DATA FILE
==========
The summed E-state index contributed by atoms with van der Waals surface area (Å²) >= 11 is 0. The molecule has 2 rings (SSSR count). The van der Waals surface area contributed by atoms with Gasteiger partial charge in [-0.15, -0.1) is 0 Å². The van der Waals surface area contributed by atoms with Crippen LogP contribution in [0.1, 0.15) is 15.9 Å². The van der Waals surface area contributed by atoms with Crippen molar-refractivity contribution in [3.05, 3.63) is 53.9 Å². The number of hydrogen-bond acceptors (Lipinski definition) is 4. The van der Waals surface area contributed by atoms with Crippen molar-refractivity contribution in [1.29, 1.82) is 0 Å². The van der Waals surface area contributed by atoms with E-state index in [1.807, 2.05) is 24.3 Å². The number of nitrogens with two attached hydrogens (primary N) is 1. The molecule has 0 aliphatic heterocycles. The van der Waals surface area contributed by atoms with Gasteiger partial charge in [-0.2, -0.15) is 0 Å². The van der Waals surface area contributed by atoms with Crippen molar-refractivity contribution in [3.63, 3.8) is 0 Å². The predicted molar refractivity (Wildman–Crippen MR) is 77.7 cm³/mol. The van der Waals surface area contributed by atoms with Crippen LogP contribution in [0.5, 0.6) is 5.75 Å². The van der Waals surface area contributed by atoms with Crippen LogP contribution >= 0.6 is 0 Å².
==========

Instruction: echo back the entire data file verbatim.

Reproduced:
The summed E-state index contributed by atoms with van der Waals surface area (Å²) >= 11 is 0. The molecule has 2 rings (SSSR count). The van der Waals surface area contributed by atoms with Gasteiger partial charge in [-0.15, -0.1) is 0 Å². The van der Waals surface area contributed by atoms with Crippen LogP contribution in [0.1, 0.15) is 15.9 Å². The van der Waals surface area contributed by atoms with Crippen molar-refractivity contribution in [3.05, 3.63) is 53.9 Å². The number of hydrogen-bond acceptors (Lipinski definition) is 4. The van der Waals surface area contributed by atoms with Crippen molar-refractivity contribution in [1.29, 1.82) is 0 Å². The van der Waals surface area contributed by atoms with E-state index in [1.807, 2.05) is 24.3 Å². The number of nitrogens with two attached hydrogens (primary N) is 1. The molecule has 0 aliphatic heterocycles. The van der Waals surface area contributed by atoms with Gasteiger partial charge in [-0.2, -0.15) is 0 Å². The van der Waals surface area contributed by atoms with Crippen molar-refractivity contribution in [3.63, 3.8) is 0 Å². The predicted molar refractivity (Wildman–Crippen MR) is 77.7 cm³/mol. The van der Waals surface area contributed by atoms with Crippen LogP contribution in [0.5, 0.6) is 5.75 Å². The van der Waals surface area contributed by atoms with Crippen LogP contribution >= 0.6 is 0 Å².